Patients, caregivers, and the public have a right to help decide how our health dollars are spent.
In 2021, the public sector paid for almost 75% of health services in Canada (about $230 billion). Deciding what the public purse should pay for can be complicated because the resources we have from the land and from our tax dollars aren’t enough to cover the health services that the public wants. Funding some health services means sacrificing others, so Canadians should know what is most important to them when it comes to health care.
In this project, a team of researchers, patient partners, and filmmakers are seeking to start a conversation about these issues through a series of short educational videos. These videos explore different ideas about health and health care costs and ask audiences to take part in imagining how Canada’s health system can be the best it can be.
As part of a collaboration with another project funded by the Health Economics and Simulation Modelling Cluster, funds have also been used to produce a 24-minute film on the value-laden processes of modelling in the social sciences and the case for greater public involvement in research.
Watch Professor Eric Winsberg share his views on COVID-19 models, including their moral significance and influence on society.
Below, we provide further details about two video series – Challenges in Funding Healthcare (three videos) and Values & Healthcare (four videos). The Values & Healthcare videos are part of an ongoing evaluation; summary findings from the evaluation will be available in due course.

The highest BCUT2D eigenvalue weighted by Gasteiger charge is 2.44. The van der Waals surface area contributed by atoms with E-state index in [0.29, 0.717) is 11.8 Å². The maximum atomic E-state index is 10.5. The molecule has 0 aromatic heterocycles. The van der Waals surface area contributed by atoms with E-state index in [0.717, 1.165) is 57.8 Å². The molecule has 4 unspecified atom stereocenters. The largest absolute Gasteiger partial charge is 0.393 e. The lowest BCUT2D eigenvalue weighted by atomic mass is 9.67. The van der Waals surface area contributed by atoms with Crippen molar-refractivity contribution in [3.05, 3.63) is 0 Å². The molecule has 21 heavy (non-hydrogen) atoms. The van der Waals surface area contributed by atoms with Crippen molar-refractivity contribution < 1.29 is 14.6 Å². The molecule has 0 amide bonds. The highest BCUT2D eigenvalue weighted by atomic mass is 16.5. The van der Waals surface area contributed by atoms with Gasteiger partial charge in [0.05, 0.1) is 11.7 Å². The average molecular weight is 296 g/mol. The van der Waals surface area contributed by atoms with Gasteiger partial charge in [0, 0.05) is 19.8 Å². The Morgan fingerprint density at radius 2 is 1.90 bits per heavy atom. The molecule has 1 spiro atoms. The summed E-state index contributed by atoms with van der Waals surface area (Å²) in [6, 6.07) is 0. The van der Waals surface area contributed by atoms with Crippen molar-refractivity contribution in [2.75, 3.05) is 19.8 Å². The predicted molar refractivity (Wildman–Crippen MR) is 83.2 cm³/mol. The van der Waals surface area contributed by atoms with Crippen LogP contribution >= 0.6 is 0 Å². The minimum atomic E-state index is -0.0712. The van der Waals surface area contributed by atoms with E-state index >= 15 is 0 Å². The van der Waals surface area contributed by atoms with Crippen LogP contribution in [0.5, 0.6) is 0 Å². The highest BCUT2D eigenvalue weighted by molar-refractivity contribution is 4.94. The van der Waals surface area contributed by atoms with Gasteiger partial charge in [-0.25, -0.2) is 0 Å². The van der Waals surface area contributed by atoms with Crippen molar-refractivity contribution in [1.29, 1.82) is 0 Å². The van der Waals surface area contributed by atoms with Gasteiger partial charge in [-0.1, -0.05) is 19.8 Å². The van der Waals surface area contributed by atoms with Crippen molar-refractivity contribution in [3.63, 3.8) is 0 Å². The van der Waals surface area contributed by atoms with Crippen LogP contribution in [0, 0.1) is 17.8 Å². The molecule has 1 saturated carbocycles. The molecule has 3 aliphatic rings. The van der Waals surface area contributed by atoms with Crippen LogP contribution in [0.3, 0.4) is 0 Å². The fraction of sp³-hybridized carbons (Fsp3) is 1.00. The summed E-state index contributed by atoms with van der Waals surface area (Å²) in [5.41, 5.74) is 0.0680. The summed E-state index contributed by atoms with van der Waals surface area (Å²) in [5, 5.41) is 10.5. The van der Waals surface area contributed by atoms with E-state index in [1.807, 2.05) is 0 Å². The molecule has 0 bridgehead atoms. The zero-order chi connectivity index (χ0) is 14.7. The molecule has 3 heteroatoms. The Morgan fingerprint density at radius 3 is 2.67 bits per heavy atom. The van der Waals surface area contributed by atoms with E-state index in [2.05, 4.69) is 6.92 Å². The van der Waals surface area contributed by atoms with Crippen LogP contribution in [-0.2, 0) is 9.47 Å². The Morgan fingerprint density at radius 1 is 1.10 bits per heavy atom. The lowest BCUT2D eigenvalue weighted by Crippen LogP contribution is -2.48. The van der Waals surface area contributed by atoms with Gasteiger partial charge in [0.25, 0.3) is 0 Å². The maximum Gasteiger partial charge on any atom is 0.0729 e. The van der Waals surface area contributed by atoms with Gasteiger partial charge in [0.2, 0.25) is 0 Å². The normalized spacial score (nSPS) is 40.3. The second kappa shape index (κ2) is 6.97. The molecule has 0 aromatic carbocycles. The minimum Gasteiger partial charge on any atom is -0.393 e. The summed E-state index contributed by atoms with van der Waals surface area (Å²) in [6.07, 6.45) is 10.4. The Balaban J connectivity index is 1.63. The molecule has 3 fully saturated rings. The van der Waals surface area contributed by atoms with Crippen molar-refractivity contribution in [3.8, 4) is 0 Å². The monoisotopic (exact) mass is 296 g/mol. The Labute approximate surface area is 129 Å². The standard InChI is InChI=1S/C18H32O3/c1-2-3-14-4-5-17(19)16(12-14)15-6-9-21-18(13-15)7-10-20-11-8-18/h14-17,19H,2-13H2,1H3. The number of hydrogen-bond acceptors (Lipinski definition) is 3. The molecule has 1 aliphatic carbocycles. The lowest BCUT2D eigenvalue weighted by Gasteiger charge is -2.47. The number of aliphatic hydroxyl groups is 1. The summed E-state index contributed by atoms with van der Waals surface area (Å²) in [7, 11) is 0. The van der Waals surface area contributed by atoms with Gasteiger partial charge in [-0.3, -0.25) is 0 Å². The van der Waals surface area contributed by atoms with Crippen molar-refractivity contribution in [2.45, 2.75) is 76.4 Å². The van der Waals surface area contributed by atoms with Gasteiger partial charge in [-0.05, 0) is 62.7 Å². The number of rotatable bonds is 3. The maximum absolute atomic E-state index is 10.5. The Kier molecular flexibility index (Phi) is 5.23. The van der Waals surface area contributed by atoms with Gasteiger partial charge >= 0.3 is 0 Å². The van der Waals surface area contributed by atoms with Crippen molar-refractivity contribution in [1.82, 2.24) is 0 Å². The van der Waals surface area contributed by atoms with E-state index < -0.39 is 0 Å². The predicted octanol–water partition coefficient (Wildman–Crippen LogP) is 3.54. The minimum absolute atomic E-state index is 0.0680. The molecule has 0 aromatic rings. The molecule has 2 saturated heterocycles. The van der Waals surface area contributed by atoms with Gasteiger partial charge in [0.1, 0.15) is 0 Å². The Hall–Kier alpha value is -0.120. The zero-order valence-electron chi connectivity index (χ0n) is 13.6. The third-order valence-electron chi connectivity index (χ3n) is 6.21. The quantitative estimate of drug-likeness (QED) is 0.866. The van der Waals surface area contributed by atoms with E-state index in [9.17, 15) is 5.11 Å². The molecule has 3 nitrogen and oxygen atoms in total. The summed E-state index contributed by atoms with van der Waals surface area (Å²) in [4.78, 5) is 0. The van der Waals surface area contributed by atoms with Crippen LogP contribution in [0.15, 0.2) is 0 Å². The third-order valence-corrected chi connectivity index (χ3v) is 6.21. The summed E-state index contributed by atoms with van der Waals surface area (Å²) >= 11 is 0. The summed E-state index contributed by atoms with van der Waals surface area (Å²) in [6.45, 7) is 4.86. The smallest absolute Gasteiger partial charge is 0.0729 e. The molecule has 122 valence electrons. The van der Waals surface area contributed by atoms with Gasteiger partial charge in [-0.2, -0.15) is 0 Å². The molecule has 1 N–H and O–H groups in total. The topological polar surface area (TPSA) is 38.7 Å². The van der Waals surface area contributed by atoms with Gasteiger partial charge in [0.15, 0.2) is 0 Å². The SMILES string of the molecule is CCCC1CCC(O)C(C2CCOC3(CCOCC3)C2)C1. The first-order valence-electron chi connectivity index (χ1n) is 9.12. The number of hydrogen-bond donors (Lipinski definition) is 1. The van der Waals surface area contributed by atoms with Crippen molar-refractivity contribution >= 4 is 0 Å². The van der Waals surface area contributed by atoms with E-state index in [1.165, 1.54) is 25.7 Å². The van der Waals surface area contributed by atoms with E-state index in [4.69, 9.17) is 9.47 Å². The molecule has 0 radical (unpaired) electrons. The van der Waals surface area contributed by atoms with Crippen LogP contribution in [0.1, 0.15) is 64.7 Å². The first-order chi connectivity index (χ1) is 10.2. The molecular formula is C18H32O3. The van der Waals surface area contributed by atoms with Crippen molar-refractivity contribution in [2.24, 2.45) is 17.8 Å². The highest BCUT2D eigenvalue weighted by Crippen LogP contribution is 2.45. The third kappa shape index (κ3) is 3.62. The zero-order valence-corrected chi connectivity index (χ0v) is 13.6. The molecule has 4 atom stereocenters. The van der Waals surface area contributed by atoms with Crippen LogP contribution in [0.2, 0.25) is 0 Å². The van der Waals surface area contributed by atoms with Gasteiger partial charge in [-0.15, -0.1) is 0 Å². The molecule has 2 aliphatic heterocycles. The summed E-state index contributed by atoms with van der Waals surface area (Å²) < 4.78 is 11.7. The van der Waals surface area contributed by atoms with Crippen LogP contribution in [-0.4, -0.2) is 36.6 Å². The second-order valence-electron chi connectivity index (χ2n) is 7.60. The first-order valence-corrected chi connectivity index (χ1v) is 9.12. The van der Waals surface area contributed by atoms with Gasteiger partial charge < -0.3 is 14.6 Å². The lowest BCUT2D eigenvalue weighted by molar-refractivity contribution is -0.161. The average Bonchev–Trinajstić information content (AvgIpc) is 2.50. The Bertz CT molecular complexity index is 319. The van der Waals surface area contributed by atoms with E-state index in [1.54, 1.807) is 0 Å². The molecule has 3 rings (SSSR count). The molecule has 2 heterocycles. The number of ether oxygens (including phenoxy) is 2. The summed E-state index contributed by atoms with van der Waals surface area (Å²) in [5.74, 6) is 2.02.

All short educational videos created as part of this project are available here.
David Whitehurst, PI ✉︎
Nick Bansback, co-PI
And, special thanks to all those involved in the creation and execution of the materials developed in this project.
Funding the healthcare system isn’t a straightforward process. Because we don’t have unlimited funds, we can’t have everything we want. This creates a series of challenges where decisions need to be made about what gets funding, and what doesn’t.
These videos explain some of the issues that policymakers must balance.
Our values help us consider trade-offs and make decisions, whether that be in deciding where we live, what we eat, or how we spend our leisure time.
But what does this mean in the context of healthcare, and how does this relate to research that looks at ‘value for money’?